September sees the Cambridge music scene wake up again after a sleepy summer.
Our first tip is the inaugural Subterranean day event taking place at the Corn Exchange on the 23rd. Cambridge has dabbled with all dayers before but none has ever had the space or central location that the Corn Ex offers. The main auditorium is going to host three small stages with the crowd all around them, think Jools Holland set up. Featuring 21 acts over 4 stages Subterranean aims to please all varieties of guitar music fans with a mix of touring and local acts performing. Our tips from the bill include Manchester all-female five-piece PINS whose music combines noise, power and melody with sonic, buzz-saw guitar; The Amorettes with their hefty sonic nous and local outfits Grieving and The Baby Seals.
The same venue hosts Ryan Adams on the 21st. Ryan Adams first tasted musical success as part of the alternative groups The Patty Duke Syndrome and Whiskeytown. Following the bands’ demise, he wasted no time in launching a solo career for which he has found success in his blend of heartfelt angst of a Country performer with the brashness of Garage rock.
The first dose of a new regular night in Cambridge happens on the 8th and brings Jeppe Grønbæk across the north sea from Aarhus, Denmark, to perform the songs of his band TEARS. From the Cambridge Arts Picturehouse bar, his wistful anthems shall provide a soundtrack to the Friday night queue for The Regal. Support from the inimitable bard of the bridge PETE UM.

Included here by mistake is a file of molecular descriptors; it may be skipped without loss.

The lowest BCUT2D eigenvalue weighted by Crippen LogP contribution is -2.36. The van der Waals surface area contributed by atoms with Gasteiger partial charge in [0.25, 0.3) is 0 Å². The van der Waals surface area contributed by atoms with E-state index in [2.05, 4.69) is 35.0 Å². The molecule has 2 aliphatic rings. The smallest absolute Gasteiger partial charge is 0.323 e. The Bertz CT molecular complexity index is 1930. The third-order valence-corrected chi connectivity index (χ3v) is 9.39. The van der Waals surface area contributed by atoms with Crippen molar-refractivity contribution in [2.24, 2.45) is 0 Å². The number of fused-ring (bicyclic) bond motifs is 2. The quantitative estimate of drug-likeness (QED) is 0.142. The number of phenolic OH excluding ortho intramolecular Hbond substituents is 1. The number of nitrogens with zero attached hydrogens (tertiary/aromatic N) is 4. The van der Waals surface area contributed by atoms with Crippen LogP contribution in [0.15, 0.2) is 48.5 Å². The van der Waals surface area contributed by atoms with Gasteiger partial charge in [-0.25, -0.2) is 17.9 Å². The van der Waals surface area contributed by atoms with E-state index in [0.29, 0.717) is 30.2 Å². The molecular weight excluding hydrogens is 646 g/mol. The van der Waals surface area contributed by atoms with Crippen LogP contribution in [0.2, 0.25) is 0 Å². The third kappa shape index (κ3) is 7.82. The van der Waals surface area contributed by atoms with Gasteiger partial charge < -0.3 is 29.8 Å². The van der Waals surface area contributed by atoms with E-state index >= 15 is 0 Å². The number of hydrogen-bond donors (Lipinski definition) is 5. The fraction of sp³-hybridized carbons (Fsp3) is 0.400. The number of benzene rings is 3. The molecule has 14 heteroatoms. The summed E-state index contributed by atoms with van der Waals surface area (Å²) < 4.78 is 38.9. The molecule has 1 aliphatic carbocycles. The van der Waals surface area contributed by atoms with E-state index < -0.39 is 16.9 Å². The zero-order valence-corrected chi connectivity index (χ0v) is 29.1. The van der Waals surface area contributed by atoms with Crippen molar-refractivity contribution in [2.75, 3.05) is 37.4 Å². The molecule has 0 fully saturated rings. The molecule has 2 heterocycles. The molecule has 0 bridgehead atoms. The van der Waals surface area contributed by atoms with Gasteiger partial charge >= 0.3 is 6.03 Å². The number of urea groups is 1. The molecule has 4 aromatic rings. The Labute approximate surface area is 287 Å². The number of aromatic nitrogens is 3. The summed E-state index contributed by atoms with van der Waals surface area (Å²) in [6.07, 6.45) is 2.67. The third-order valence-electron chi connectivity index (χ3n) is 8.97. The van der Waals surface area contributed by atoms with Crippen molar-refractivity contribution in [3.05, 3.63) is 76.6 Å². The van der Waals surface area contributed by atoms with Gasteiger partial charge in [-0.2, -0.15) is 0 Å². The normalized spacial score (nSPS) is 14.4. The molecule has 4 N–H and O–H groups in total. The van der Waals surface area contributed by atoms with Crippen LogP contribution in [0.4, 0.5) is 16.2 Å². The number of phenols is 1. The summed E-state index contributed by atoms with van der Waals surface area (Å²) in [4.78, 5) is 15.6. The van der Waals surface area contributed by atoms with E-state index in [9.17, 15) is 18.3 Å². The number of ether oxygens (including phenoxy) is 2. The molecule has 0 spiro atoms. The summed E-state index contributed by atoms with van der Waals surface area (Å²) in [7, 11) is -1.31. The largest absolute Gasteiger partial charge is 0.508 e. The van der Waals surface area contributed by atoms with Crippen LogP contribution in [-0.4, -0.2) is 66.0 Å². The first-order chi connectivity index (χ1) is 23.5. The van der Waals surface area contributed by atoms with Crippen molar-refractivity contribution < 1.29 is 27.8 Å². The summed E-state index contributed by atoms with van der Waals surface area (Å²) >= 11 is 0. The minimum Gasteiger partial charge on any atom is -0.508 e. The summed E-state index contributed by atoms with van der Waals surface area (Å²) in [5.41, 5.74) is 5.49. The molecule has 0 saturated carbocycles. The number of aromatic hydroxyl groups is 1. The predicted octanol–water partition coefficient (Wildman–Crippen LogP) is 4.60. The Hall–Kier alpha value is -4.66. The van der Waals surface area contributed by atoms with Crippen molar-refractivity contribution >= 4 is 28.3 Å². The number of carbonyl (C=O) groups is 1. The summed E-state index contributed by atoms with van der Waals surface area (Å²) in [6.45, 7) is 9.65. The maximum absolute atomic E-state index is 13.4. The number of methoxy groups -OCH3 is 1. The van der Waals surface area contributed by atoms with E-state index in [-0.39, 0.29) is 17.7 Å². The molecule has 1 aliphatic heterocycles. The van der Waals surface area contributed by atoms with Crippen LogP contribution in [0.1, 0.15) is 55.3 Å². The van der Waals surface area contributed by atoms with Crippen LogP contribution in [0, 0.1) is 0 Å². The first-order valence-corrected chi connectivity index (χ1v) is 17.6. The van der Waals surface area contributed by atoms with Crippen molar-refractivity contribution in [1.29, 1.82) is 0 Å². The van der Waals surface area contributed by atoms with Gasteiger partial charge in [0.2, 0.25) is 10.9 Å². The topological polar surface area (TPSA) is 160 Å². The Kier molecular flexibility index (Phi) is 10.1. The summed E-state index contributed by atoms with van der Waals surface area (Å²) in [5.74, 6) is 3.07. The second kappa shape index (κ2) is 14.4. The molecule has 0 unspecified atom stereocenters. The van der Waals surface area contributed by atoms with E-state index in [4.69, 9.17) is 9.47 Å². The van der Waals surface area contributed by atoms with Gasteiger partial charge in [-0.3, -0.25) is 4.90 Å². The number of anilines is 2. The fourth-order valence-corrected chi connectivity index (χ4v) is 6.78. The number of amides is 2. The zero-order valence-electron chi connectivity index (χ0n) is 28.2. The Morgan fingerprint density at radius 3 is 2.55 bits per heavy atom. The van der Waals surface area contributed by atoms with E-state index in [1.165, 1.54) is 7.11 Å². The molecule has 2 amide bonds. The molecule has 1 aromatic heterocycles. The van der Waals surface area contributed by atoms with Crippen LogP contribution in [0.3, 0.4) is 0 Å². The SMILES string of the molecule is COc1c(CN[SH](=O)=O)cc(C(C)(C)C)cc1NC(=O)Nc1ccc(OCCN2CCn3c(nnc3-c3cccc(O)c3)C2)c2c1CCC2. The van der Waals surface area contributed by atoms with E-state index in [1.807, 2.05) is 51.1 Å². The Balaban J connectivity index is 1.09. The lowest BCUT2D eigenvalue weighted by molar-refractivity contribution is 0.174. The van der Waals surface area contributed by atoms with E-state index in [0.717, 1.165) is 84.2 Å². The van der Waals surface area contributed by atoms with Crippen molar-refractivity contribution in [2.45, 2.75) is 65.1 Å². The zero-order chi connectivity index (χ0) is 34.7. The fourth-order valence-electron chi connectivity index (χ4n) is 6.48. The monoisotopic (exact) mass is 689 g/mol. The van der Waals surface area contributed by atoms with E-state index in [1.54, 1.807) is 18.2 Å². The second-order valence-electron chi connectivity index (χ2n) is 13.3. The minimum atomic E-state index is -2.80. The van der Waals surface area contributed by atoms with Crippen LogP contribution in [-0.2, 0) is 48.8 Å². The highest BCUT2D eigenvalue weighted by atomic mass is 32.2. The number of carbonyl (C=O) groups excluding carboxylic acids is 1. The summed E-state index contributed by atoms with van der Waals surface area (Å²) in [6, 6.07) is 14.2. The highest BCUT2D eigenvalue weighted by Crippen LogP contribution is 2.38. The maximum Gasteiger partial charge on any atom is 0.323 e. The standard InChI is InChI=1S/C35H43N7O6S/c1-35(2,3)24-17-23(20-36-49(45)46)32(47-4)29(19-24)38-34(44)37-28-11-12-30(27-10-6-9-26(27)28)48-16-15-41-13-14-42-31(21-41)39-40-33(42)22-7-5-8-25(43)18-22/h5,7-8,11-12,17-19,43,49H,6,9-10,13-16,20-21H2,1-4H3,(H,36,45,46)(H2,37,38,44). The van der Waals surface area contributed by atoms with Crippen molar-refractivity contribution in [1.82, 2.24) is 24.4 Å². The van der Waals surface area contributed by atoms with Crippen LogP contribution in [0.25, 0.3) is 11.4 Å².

There is an exciting punk-jazz tagteam taking to the Blue Moon stage on the 23rd. The pairing heavyweight saxophonist Alan Wilkinson with eager young gun-for-hire Andrew Cheetham on the traps. Expect sweat, skronk and paint-stripping ferocity – starting full-throttle and going from there.
There’s a busy month down Chesterton Road at the Portland Arms. Our stand out show has to be the Mercury Prize nominated The Big Moon on the 24th. Bold, articulate, and with an insatiable ear for melody, The Big Moon released their debut LP back in April and it was brimming with nostalgic indie sounds, comic insouciance with romance and adventure, and tied up in noisy, guitar-led, hook-filled pop. Our next Portland tip is Texan songwriter Micah P Hinson who is in town on the 29th. Hinson has an immense ability to summon beautiful music out of the most bitter of experiences, he’s in the UK this month to promote the release of his latest album, ‘Oh, Spaceman’ which a take on a modern folk opera.
The Surfing Magazines is a new project from familiar faces. Featuring two thirds of The Wave Pictures and one half of Slow Club, the band’s garage rock crunch matches the menace of Link Wray to some poignantly British songwriting. Their debut album is out September 1st and they play The Portland on the 8th.
The Districts perform on the 3rd, they’re a band who put out their third record last month and it has distinctly intense sound created with charging guitars, thunderous drumming, and Rob Grote’s searing vocals. Their live show is highly recommended.
Little Barrie are Portland bound the 12th. he trio are led by Barrie Cadogan (guitarist extraordinaire for Primal Scream, Edwyn Collins, Paul Weller, Spiritualized…) and they’ve just released their first record in four years ‘Death Express’ (which features their ‘Better Caul Saul’ theme tune)
The synth duo of Ben Fletcher and Tom Higham – the long-standing friendship and musical partnership that is known as Aquilo. They released their latest album at the start of the year and it is a record full of heavy hearts and a seemingly bottomless well of lush, plaintive melodies. They bring their melancholy atmospherics to The Portland on the 19th, one for fans of The XX older material.
A busy month at the Cambridge Junction includes Woodley Taylor (7th) Jess and the Bandits (14th) and The Rails (18th). Our Junction must see goes down on the 19th when both Danny & The Champions of the World and William The Conqueror perform, both having released exceptional new records recently.